NASA SBIR 2006 Solicitation


SUBTOPIC TITLE:Innovative Booster Engine Manufacturing, Components, and Health Management
PROPOSAL TITLE:Advanced Numerical Tools For Design And Analysis Of In-Space, Valve And Feed Systems

SMALL BUSINESS CONCERN (Firm Name, Mail Address, City/State/Zip, Phone)
Combustion Research and Flow Technology
6210 Keller's Church Road
Pipersville, PA 18947-1020
(215) 766-1520

PRINCIPAL INVESTIGATOR/PROJECT MANAGER (Name, E-mail, Mail Address, City/State/Zip, Phone)
Ashvin   Hosangadi
6210 Keller's Church Road
Pipersville, PA  18947-1020
(215) 766-1520

TECHNICAL ABSTRACT ( Limit 2000 characters, approximately 200 words)
In-space valves for the main fuel and oxidizer feed systems are required to provide precise control, wide throttling range and handle rapid on-off control. These design requirements result in significant unsteady, transient effects both on the fluid mass flow rate, as well as the torque required from the actuators controlling the valve. However, there currently are no fundamental analytical or numerical modeling tools that can predict the unsteady/transient performance of these valves; current design tools are limited to quasi-steady models and empirical correlations. The innovation proposed here is a high-fidelity, comprehensive numerical tool that can characterize the transient performance of these flight valves and provide design support. Geometry complexity and numerical accuracy problems associated with resolving valve configurations with moving surfaces are addressed via a grid adaption strategy within an unstructured framework. Unsteady effects due to both turbulence interactions as well as multi-phase cavitation are addressed with advanced numerical framework that incorporates both real-fluid thermodynamics for cryogens as well as advanced LES models for unsteady turbulence modeling. The tools and technology developed here would directly impact design support efforts for the J-2X upper-stage engine in the Ares 1 launcher envisioned under the Constellation program for the mission to the moon.

POTENTIAL NASA COMMERCIAL APPLICATIONS ( Limit 1500 characters, approximately 150 words)
The end-product will be a high-fidelity, numerical simulation software (CRUNCH CFDREG code) that would predict the transient performance of flight valve configurations , provide design support by supplementing current empirical rules, and diagnose system anomalies. Our product addresses core needs of NASA in the Constellation program, and the mission to the moon, for reliable and well-validated computational tools that can provide accurate simulations of performance in an accurate and efficient manner to be useful within a design cycle timeline. The technology developed here would directly impact analysis of the valves and the feed systems to be designed for the upper-stage J-2X feed system in the Ares 1 launcher by providing the transient mass flow through the valve, unsteady torque loads on the actuator controlling the valve, as well diagnosing the potential for damaging water-hammer as well as multi-phase cavitation effects that may result during rapid on-off control.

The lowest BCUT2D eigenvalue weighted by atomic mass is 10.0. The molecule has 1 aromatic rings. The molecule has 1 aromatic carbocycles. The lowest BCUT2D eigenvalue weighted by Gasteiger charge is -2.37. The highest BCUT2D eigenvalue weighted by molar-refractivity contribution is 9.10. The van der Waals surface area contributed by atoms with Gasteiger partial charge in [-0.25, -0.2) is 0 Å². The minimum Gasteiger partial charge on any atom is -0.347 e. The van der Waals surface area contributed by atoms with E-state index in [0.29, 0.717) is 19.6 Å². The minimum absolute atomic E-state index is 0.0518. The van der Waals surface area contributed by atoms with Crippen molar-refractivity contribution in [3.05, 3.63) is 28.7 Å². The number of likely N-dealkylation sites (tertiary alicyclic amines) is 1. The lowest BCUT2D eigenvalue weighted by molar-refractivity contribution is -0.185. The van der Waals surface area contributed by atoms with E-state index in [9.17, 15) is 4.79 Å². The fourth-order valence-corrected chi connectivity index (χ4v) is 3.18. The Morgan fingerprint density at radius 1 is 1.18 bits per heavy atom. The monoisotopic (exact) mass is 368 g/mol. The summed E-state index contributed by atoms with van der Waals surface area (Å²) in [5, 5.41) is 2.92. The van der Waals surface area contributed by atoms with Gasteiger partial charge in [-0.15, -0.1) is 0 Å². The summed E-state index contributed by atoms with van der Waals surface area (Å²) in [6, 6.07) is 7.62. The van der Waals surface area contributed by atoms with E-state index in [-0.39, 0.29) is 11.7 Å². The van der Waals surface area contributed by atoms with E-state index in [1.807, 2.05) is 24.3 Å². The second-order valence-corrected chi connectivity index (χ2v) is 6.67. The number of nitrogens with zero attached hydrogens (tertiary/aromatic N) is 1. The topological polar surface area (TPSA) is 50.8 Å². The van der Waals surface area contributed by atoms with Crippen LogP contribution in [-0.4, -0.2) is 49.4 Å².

POTENTIAL NON-NASA COMMERCIAL APPLICATIONS ( Limit 1500 characters, approximately 150 words)
The commercial market for our product is very large and includes the broad market of rapid response control valves in industries such as nuclear power generation, chemical process plants, and hazardous waste facilities among others where the transient performance characterization of valves play a vital safety role. In addition to these traditional markets, commercial space ventures ranging from space transportation systems (COTS) for the international space station (ISS), to low-cost satellite launch systems are getting an infusion of venture capital and would be receptive to accurate simulation tools. The primary market for this product will be in the design and analysis of high-performance, high-reliability valves used for inherently transient operations in the nuclear and chemical process industry. Here characterizing the transient performance is a critical safety issue and the availability of a well-validated, reliable computational tool can play a key role in the design process for these critical elements.

NASA's technology taxonomy has been developed by the SBIR-STTR program to disseminate awareness of proposed and awarded R/R&D in the agency. It is a listing of over 100 technologies, sorted into broad categories, of interest to NASA.

Feed System Components
Fluid Storage and Handling
Power Management and Distribution
Simulation Modeling Environment

Form Printed on 09-08-06 18:19